Update on the epidemiology of infections in cancer patients

Abstract number: 1732_50

Maschmeyer G.

Infections are among the most frequent complications occurring in cancer patients undergoing antineoplastic chemo- or immunotherapy. Invasive fungal infections today represent the main causes of fatal outcome. Early diagnosis of probable or proven invasive aspergillosis is therefore one of the most important objectives of supportive care in patients with profound and prolonged neutropenia. With the advent of more effective and well-tolerated antifungals active against aspergillosis, the incidence of other mould infections such as zygomycosis is on the rise.

The use of highly aggressive chemotherapy induces severe mucosal damage in many cancer patients. Apart from neutropaenic enterocolitis, a broad spectrum of infections associated with impairment of mucosal barriers may be clinically important, e.g., streptococcal bacteraemia, septic enterococcal infection, or candidaemia. The widely spread use of multi-lumen central venous catheters causes a considerable number of bloodstream infections caused by coagulase-negative staphylococci, S. aureus, Gram-negative bacilli, or Candida spp. Primary removal of foreign material may be important for the successful management of these catheter-related infections.

Allogeneic hematopoietic stem cell transplantation with reduced-intensity conditioning has become more common also for treatment of aggressive haematologic malignancies in elderly patients as well as in patients with severe co-morbidity, who formerly have not been taken into consideration for myeloablative transplant procedures. Despite a marked reduction of complications related to pancytopenia combined with acute graft-versus-host reaction, the rate of severe and life-threatening fungal infections and cytomegalovirus diseases has turned out to be comparable to conventional allogeneic transplantation. Most importantly, more than half of these infectious complications emerge after more than 90 days post transplant, i.e., in patients already managed on an outpatient basis.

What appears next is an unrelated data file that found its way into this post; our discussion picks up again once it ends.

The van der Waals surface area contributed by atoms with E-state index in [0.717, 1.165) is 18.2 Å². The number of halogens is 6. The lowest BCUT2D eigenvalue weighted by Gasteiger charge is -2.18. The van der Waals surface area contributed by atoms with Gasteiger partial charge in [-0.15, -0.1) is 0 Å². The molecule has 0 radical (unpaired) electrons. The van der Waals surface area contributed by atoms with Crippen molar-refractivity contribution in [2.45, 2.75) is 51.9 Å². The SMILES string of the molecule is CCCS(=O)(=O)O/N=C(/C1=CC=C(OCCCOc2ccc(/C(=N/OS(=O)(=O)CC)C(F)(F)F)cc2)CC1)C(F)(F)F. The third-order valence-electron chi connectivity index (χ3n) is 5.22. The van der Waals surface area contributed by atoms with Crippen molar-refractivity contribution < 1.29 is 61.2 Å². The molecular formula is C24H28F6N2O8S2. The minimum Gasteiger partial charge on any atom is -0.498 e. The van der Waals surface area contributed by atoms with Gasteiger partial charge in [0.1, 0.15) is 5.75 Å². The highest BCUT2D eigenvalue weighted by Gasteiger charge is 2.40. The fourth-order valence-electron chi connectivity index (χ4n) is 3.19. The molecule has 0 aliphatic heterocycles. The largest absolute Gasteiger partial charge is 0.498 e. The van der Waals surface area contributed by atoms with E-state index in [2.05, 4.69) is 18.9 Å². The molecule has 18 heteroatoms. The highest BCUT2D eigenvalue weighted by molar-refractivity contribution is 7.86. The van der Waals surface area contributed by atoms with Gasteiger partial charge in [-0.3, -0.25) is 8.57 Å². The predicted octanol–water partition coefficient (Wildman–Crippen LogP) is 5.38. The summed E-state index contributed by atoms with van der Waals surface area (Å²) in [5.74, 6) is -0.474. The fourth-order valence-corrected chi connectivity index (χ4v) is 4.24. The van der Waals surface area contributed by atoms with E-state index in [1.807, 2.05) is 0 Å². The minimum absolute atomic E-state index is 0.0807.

The broad introduction of monoclonal antibodies to CD20 and CD52 and of nucleoside analogs into the treatment of patients with B- or T-cell lymphomas has lead to long-term depletion of B cells, eventually associated with decreasing levels of serum immunoglobulins, and T-cell deficiency lasting for many years. Particularly in patients being treated with these compounds for relapsed or refractory malignancy, a high number of infections caused by pathogenic viruses such as CMV, invasive fungi or Pneumocystis jiroveci are observed. Targeted prophylaxis is warranted for selected patient groups, whereas high alertness and early pre-emptive antimicrobial intervention is mandatory in the majority of these patients.

Session Details

Date: 31/03/2007
Time: 00:00-00:00
Session name: European Society of Clinical Microbiology and Infectious Diseases
Location: ICC, Munich, Germany
Presentation type:
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